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Jessica: Hello and welcome to World Mobile’s Bridging the Gap! My name is Jessica and today it is such a pleasure to be joined by Andrew Soper Chief Commercial Officer at World Mobile. So Andrew thank you so much for joining me today.

Andrew: Thanks for having me.

Jessica: Great to talk to you! I would love for us to start just by covering your day-to-day runnings and what your role really means.

Andrew: I’ve been involved in World Mobile since the beginning so really my role is supporting the senior team and the board with anything and everything. You know the title of Chief Commercial Officer is what was available so that’s what I got, but really my experience is in running businesses and growing businesses.

I support Micky, Alan, Charlie, and Antonio with anything that’s needed and I bring my experience of working over a decade in Tanzania. Then having grown up in Africa, Kenya, and South Africa all of that experience I just bring to the team and help guide their ideas and build processes to implement the vision that the senior guys and the rest of us are creating for the company.

Jessica: So maybe you can share your background before you joined World Mobile and what led you to where you are today.

Andrew: So I actually lived with Micky at University when I was doing my Master’s in Plymouth back in the day, and we’re both very entrepreneurial. We love business. We love ideas and creating things and we actually built a telecom company terminating minutes together. It went well.

I went to Tanzania after that to support my family business, which was voltage protection and solar power. Back in those days, every couple of years you’d have these blackouts and they would last all day like literally nine to five no power. So by adding a solar panel onto the battery systems you basically end the day with your batteries full, so that means your batteries now can work at night and you’re still ready the next day to carry on work. You’re not spending any money on diesel. And that to me that was like a real winner — you get a happy customer, you’re reducing diesel spend and use in the world and you’re giving the customer a really reliable product.

We basically built on that and we ended up doing loads of projects. I did a lot of work with telecom batteries so I was the representative for North Star batteries in Tanzania or East Africa actually, but mainly in Tanzania. Anything battery, solar power, I was all over.

Jessica: And this led you to see a gap in the market. So when you did reunite with Mickey?

Andrew: So during my travels, I was looking for many opportunities. I had a different business partner in Tanzania — somebody really experienced with grid utility power and we analyzed the entire market from minigrids, microgrids, solar home systems, battery backup, solar farms. You name it — we looked at it. And we ended up going with the solo home system market. We were distributing all the products but we found that that market, in general, was really compelling. We work with over 3,000 farmers producing cocoa, and on average they were living three and a half kilometres away from the shop, and they had no power. They’re using candles and kerosene. The quality of light is terrible so by providing these farmers with clean, safe, renewable energy and the latest technology, you know, we were using the first lot of lithium-ion batteries, these systems are still working six, seven, eight years down the line, and we really solved a lot of problems.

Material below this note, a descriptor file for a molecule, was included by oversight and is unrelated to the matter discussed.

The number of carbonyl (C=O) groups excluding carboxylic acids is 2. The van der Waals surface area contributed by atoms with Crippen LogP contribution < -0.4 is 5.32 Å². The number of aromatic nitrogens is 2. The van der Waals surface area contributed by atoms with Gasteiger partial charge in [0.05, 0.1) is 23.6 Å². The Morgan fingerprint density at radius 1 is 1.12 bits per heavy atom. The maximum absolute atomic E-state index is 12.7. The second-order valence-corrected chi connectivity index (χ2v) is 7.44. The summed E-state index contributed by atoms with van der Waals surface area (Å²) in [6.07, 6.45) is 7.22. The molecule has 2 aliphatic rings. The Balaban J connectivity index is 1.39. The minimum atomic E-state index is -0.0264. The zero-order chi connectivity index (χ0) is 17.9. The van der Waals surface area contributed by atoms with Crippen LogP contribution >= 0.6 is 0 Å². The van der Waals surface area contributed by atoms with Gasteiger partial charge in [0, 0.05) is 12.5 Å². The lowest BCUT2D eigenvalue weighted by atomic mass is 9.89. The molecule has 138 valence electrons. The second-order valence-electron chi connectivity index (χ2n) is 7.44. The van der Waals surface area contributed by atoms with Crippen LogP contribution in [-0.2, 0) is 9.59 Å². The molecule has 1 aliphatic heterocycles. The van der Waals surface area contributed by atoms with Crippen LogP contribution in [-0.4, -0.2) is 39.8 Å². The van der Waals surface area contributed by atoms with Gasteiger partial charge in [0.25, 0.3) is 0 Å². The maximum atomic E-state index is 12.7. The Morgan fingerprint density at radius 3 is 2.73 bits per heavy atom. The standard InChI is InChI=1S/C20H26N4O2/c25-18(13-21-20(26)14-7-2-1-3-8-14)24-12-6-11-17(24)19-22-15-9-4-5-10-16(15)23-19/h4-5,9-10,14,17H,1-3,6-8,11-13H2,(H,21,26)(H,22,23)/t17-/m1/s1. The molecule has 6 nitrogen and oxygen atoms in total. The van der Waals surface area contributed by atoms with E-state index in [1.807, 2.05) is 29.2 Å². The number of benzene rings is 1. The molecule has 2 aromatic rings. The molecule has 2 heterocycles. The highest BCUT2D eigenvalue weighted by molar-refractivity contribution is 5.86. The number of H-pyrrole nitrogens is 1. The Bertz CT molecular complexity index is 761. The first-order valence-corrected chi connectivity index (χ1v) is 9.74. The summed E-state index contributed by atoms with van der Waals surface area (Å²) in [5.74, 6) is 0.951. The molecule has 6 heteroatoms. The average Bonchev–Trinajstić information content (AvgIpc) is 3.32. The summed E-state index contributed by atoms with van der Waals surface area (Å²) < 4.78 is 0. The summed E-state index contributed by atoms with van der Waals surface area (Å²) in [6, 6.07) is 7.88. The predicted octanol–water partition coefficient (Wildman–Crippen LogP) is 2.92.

The one problem we didn’t fix or what we didn’t anticipate was although they don’t have to walk to charge their phone anymore, they still have to walk to get reception. That business is still going today. Even though I’m full-time at World Mobile, they’re still selling systems and working with those cocoa farmers today.

Jessica: We’ve discussed renewable energy solar and green energy. How much of a significant role does that play in World Mobile?

Andrew: As a company World Mobile we will be implementing as much green energy as we can through the network. We’re also going to be implementing circularity concepts. We already saw second-life batteries, so these are batteries that have been used in electric vehicles, electric buses in China and then they’re repurposed for a “second life” so they’re perfect for Air Nodes.

Then there’s a potential for third-life (battery) use cases as well so they could actually become a solo home system in a farmer’s house after ten years. So we want to explore those concepts even further.

“The energy grid in Africa is never going to reach the last mile.”

In order to build a kilometre of electricity lines, imagine you’re spending thousands and thousands of dollars for every 100 meters for a customer that’s going to be spending $10-$20 a year. The utility will never connect those customers even with political pressure. They’re never going to get their money back.